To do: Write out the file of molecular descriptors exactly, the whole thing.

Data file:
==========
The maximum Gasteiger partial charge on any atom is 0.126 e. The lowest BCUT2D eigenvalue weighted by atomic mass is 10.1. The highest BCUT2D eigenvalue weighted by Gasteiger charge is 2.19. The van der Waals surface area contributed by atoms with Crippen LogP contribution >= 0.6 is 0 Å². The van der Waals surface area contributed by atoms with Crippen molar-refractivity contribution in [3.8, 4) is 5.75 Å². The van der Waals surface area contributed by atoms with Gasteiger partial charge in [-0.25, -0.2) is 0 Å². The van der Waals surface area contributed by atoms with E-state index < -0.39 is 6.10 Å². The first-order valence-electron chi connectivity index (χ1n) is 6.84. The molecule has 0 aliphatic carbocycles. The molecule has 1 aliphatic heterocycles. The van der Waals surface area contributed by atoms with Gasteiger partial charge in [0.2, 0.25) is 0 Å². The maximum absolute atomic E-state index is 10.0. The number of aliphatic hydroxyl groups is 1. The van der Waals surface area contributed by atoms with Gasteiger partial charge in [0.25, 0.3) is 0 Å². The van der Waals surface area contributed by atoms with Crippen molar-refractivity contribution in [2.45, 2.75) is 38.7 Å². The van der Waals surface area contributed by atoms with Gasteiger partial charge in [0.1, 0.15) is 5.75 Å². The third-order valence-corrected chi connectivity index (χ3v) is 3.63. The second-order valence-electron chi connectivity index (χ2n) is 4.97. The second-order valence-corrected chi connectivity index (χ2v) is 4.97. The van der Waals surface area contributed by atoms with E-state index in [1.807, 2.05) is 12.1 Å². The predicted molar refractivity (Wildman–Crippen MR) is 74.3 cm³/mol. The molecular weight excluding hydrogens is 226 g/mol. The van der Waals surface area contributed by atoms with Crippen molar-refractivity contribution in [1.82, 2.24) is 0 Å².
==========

The maximum Gasteiger partial charge on any atom is 0.126 e. The lowest BCUT2D eigenvalue weighted by atomic mass is 10.1. The highest BCUT2D eigenvalue weighted by Gasteiger charge is 2.19. The van der Waals surface area contributed by atoms with Crippen LogP contribution >= 0.6 is 0 Å². The van der Waals surface area contributed by atoms with Crippen molar-refractivity contribution in [3.8, 4) is 5.75 Å². The van der Waals surface area contributed by atoms with Gasteiger partial charge in [-0.25, -0.2) is 0 Å². The van der Waals surface area contributed by atoms with E-state index < -0.39 is 6.10 Å². The first-order valence-electron chi connectivity index (χ1n) is 6.84. The molecule has 0 aliphatic carbocycles. The molecule has 1 aliphatic heterocycles. The van der Waals surface area contributed by atoms with Gasteiger partial charge in [0.2, 0.25) is 0 Å². The maximum absolute atomic E-state index is 10.0. The number of aliphatic hydroxyl groups is 1. The van der Waals surface area contributed by atoms with Gasteiger partial charge in [0.25, 0.3) is 0 Å². The van der Waals surface area contributed by atoms with Crippen molar-refractivity contribution in [2.45, 2.75) is 38.7 Å². The van der Waals surface area contributed by atoms with Gasteiger partial charge in [0.1, 0.15) is 5.75 Å². The third-order valence-corrected chi connectivity index (χ3v) is 3.63. The second-order valence-electron chi connectivity index (χ2n) is 4.97. The second-order valence-corrected chi connectivity index (χ2v) is 4.97. The van der Waals surface area contributed by atoms with E-state index in [1.807, 2.05) is 12.1 Å². The predicted molar refractivity (Wildman–Crippen MR) is 74.3 cm³/mol. The molecular weight excluding hydrogens is 226 g/mol. The van der Waals surface area contributed by atoms with Crippen molar-refractivity contribution in [1.82, 2.24) is 0 Å².